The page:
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A Recipe for Recovery: Ingredients for Good Mental Health

ingredients for good mental health

I believe mental health self-care starts with the right medication. The right medications are crucial for recovery. Personally, I have realized finding the right combination of drugs really makes the difference between being well or unwell.

Medications, while imperfect, are the leading treatment for mental illness and could make the difference between being high-functioning or going through a lot of pain. There are a few principles that help when choosing to take medication. Do not go off prescribed medication without consulting your doctor. Psychotropic medications are powerful, with serious side effects. Withdrawal can cause, at the very least, a flare in mental health symptoms.

Secondly, when making medication changes, work with a doctor, do it slowly and pay attention to the warning signs of relapse. Third of all, do research on medications. Know the side effects, in particular how to detect them and how to reduce them. 

Once medicated, how we care for our bodies is essential. Most of us know that exercise and healthy food are good for us. Research states that, “Exercise improves mental health by reducing anxiety, depression, and negative mood and by improving self-esteem and cognitive function” (Sharm, A. et al, 2006). In other words, exercise can improve mental health and quality of life.

Exercise also is important for mitigating the side effects of weight gain and potential health risks associated with many psychotropic drugs. We don’t want to compromise physical health for mental health, but at the same time medications are lifesaving and often integral to treatment.

Diet also has an impact on mood. Eating lots of sugar, red meat and caffeine is not helpful to feeling well because of its effect on energy levels, increasing the risk of physical illness. Along with a healthy diet, supplementation is also helpful. For example, omega fatty acids are good for the brain functioning and B vitamins support the nervous system (Stuart, A., 2008). I have found with the right combination of drugs and increased exercise and healthy diet that my symptoms lessen and even disappear.

While self-care is important to mental health, another crucial concept to wellness is putting together a clear picture of what triggers the illness. Looking at a mental health history will give clues for this. Work that affects my sleep and involves emotionally charged and physically draining situations lead me to illness. Creating a list of guidelines is helpful for heading in a healthy direction. For example, limiting work hours ensures adequate rest and time for self-care.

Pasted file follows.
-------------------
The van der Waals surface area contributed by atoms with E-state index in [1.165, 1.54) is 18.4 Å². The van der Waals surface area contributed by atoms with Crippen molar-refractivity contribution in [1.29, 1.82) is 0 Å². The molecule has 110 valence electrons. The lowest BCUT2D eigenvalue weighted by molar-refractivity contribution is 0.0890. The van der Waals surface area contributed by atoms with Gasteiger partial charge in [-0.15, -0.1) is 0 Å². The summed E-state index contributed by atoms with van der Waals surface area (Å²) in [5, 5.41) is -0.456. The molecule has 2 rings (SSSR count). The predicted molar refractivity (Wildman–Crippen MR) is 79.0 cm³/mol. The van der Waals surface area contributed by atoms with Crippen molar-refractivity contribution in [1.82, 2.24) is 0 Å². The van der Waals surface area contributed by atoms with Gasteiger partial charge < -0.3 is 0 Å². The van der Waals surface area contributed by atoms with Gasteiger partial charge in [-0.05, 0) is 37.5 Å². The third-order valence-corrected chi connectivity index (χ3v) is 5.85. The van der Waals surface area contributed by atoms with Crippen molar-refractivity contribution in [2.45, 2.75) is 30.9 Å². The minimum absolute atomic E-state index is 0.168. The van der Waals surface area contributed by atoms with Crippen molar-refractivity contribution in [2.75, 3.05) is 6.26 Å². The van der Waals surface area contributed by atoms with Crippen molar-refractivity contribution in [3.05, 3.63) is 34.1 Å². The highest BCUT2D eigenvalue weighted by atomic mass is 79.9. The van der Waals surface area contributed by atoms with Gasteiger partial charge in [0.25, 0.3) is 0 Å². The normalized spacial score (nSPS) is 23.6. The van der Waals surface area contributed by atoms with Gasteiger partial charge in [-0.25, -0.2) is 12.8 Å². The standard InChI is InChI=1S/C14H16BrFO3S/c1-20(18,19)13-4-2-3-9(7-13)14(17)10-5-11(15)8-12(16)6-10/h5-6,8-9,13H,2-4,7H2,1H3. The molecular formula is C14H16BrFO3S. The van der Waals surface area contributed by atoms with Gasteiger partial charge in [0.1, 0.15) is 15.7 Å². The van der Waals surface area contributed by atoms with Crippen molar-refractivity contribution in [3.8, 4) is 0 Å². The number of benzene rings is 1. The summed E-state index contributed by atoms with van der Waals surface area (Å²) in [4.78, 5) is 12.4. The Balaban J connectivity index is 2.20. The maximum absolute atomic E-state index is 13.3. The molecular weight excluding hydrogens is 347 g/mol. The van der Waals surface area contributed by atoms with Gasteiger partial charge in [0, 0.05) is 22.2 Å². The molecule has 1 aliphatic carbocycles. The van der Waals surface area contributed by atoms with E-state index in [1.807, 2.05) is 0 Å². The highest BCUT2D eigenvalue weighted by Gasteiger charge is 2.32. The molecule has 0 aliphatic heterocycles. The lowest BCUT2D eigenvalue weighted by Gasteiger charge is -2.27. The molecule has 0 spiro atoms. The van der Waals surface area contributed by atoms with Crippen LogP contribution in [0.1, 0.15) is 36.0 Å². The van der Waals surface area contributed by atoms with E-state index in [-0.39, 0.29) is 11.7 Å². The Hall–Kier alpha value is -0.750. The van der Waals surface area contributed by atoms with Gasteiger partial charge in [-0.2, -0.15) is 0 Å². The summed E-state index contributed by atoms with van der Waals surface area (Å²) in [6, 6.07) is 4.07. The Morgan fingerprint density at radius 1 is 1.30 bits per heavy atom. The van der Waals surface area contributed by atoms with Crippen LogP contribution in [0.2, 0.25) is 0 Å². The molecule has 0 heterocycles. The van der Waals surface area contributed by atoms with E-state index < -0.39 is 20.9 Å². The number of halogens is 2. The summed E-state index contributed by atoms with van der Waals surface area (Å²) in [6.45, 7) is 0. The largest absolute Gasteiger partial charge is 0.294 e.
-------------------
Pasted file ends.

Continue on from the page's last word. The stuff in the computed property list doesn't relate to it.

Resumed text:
In general, patterns are lessons about the direction of health. Examining triggers that contribute to mental illness can shed light on how to keep well. Research states that the following triggers can create illness for a person with bipolar disorder: stress, addiction, medication, sleep deprivation, and seasonal changes (Smith & Segal, 2016). Triggers are unique for everyone. I recommend keeping a detailed list of the triggers on a fridge or desk bulletin board as a contract to staying well.

Top 5 Triggers of Bipolar Disorder

Finally, one of the main determinants of happiness I have seen in people, besides relationships with other people, is finding the right work or hobby. With purpose, there is meaning and hope. People with mental illness need strength to face their illness and part of this is taking pride in what they can offer the world. It doesn’t matter if it is paid or unpaid or volunteer work or employment. Having talked to people who have struggled with mental illness, finding a central focus has been a rewarding achievement.

Having a mental illness requires care of one’s physical and mental health. Staying well is a great personal challenge but can be manageable with proper attention to looking after oneself.



Sharm, A., Modoan, V., & Petty, F. (2006). Exercise for Mental Health. Prim Care Companion. J Clin
. 8(2), 106.

Smith, M., & Segal, J. (April 2016). Bipolar Disorder Signs and Symptoms: Recognizing Mania,
Hypomania & Bipolar Depression. Retrieved from

Stuart, A. Herbs, Vitamins, & Supplements Used to Enhance Mood (2008). Retrieved from


A Recipe for Recovery: Ingredients for Good Mental Health

Meegan Simpson-Cooke

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APA Reference
Simpson-Cooke, M. (2018). A Recipe for Recovery: Ingredients for Good Mental Health. Psych Central. Retrieved on December 5, 2020, from
Scientifically Reviewed
Last updated: 8 Jul 2018 (Originally: 28 May 2016)
Last reviewed: By a member of our scientific advisory board on 8 Jul 2018
Published on Psych All rights reserved.